If you’re looking to find some festive cheer, Manchester plays the host to one of the largest and best Christmas markets outside of Germany, with over 300 wooden chalets spread across 10 different places throughout the city. I have a fond love of Manchester as my university city and the place where I met my husband – I hope that you enjoy my guide to the Manchester Christmas Market.
Originally introduced to the city in 1999, the Christmas markets have grown bigger and better each year, attracting Europe’s finest street food vendors and crafters. It’s a great place to buy Yuletide gifts, such as fine jewellery, handcrafted leather bags and artisan soaps. Your taste buds will also be tantalised with so many wide-ranging food options on offer, including things like German bratwurst, hog roast, Spanish paella and Dutch pancakes.
This year the Christmas Markets opened in November in Manchester city centre and there’s plenty of time to put on your best Christmas jumper, drink mulled wine and chomp on pretzels.
When I visited Manchester Christmas market this week, I was concerned that the extremely wet weather would obscure my photos, but I actually think that it has added a certain ‘sheen!’ and ambience! Nevertheless, don’t forget your umbrella and raincoat when you visit Manchester Christmas Market!
Manchester Christmas Market Locations
Watched over by a giant illuminated Santa Claus, the market in Albert Square is the main place to eat, drink and be merry, with the largest bars and two rows of stalls. To get the best view, grab a beer on the second floor of the two-storey Windmill Bar, which has a nice little terrace where you can watch all the action below. If you’re popping out for a quick lunchtime break from work or an after work catch-up with friends, this is the place to go.
Up by Manchester Cathedral, Cathedral Gardens usually plays host to an ice rink and funfair and is the most family-friendly area at the Christmas Markets. The atmosphere here is more relaxed than Albert Square but still has some great food and drink options, including mulled gin and prosecco for the adults.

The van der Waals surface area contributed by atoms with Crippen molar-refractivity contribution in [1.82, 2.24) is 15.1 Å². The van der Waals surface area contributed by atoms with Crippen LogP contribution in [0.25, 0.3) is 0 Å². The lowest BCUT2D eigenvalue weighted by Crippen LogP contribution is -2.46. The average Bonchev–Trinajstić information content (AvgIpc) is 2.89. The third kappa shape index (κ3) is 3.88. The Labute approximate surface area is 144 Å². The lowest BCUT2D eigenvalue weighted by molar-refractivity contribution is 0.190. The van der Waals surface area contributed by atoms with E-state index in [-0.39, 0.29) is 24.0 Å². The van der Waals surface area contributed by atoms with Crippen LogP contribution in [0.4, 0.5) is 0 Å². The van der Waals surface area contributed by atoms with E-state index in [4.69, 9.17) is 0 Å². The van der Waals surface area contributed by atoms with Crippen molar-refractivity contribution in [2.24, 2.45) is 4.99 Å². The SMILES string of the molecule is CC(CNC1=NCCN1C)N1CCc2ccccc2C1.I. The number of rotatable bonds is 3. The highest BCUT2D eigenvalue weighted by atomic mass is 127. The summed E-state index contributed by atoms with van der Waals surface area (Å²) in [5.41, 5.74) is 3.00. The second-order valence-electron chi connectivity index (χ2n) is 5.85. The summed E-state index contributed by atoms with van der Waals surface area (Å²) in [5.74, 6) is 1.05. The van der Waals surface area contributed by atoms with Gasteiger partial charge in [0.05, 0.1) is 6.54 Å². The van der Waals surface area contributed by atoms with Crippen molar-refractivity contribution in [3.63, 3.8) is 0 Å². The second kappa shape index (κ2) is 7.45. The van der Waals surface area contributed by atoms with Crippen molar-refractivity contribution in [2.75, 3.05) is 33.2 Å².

Being the city’s major shopping thoroughfare, Market Street is definitely worth a visit if you need to shop from high-street stores. The pedestrian street is also lined with several chalets selling gifts, should you wish to stop and buy something a bit more unique.
Corn Exchange & Exchange square
The Corn Exchange is the oldest listed building in Manchester, and it was used originally as a corn exchange, therefore the name. The area outside the front of the building by Selfridges and the Arndale Centre is a popular Christmas Market spot, with a range of arts and craft stalls selling gifts such as scarves, hats and Christmas baubles. This area is also easily accessible as it’s right by Exchange Square tram stop.
St. Ann’s square
In St Ann’s Square you’ll find the market’s oldest gluhwein stall, Manke Markets, as well as a bunch of other street food vendors selling cheeses, gingerbread, chocolate fruits, salamis and other artisanal products. There’s a good mixture of food and gift options, plus permanent seating where you can sit down with the family and enjoy a snack from one of the stalls.